Read an in-depth analysis of the PowerShares Senior Loan ETF, which is an innovative product tracking the US senior leveraged loan corner.
  2. Investing

    Rate Hike Fears Lure Investors to This ETF

    ETFs holding these types of bonds are flourishing amid rate hike chatter.
  3. Financial Advisor

    Do Senior Loans Belong in Your Porfolio? (BKLN, BXFZX)

    Fixed income is supposed to be a stable part of an investment portfolio. How do senior loans fit in and at what risk?
  4. Insights

    An Introduction to Government Loans

    Government loans further policymakers' efforts to create positive social outcomes by offering timely access to capital for qualified candidates.
  5. Personal Finance

    Understanding Loans

    A loan is the act of giving money, property or other material goods to another party with the expectation of being repaid.
  6. Personal Finance

    Personal Loans vs. Car Loans

    How to tell whether a personal loan or a car loan is better for you.
  7. Personal Finance

    Different Needs, Different Loans

    Find out what options are available when it comes to borrowing money.
  8. Investing

    Be Your Own Loan Shark With Bank Loan Funds

    Investors who take on a little risk in senior loan funds may be rewarded handsomely as prices reset in the next few years.
  9. Personal Finance

    How To Apply For a Personal Loan

    Learn about different avenues for applying for a personal loan, and learn valuable tips to help you get your personal loan application approved.
  10. Personal Finance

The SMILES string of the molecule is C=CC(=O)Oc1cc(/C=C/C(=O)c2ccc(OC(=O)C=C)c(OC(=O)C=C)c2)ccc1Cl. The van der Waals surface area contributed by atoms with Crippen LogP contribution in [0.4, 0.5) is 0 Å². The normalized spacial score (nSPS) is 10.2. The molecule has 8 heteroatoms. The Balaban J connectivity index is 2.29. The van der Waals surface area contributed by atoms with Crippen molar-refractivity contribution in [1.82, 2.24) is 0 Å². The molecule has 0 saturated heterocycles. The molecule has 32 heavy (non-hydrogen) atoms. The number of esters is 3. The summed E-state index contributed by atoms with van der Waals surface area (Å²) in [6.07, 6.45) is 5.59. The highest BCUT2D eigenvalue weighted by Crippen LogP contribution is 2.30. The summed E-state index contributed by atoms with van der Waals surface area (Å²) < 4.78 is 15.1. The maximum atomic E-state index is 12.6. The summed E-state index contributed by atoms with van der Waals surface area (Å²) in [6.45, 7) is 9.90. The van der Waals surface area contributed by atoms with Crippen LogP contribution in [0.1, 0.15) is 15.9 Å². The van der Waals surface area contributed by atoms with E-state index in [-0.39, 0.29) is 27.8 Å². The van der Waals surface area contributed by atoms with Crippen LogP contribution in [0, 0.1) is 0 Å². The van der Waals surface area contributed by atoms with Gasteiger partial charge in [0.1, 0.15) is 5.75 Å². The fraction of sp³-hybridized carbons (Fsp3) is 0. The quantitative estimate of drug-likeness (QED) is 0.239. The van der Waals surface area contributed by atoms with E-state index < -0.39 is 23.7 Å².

How Banks Set Interest Rates on Your Loans

    Many factors go into how banks set interest rates for loans. Use this information to negotiate the best possible rate when you're borrowing.
RELATED FAQS
  1. Are secured personal loans better than unsecured loans?

    Read about the differences between secured loans and unsecured loans and how they are used. Learn about forms of collateral ... Read Answer >>
  2. What are the pros and cons of life insurance policy loans?

    Find out the pros and cons of borrowing against your life insurance policy to help you decide if this loan type is the right ... Read Answer >>
  3. What are the typical repayment terms for a syndicated loan?

    Learn more about syndicated loans and how they are structured, specifically including the typical repayment terms for a syndicated ... Read Answer >>
  4. Federal student loan rates: who sets them, why they vary

    Federal student loan rates are set by Congress, not by banks. Learn more about who gets what rate, and how often they get ... Read Answer >>
Hot Definitions
  1. Treasury Bill - T-Bill

    A short-term debt obligation backed by the U.S. government with a maturity of less than one year. T-bills are sold in denominations ...
  2. Index

    A statistical measure of change in an economy or a securities market. In the case of financial markets, an index is a hypothetical ...
  3. Return on Market Value of Equity - ROME

    Return on market value of equity (ROME) is a comparative measure typically used by analysts to identify companies that generate ...
  4. Majority Shareholder

    A person or entity that owns more than 50% of a company's outstanding shares. The majority shareholder is often the founder ...
  5. Competitive Advantage

    An advantage that a firm has over its competitors, allowing it to generate greater sales or margins and/or retain more customers ...
  6. Mutual Fund

    An investment vehicle that is made up of a pool of funds collected from many investors for the purpose of investing in securities ...
Trading Center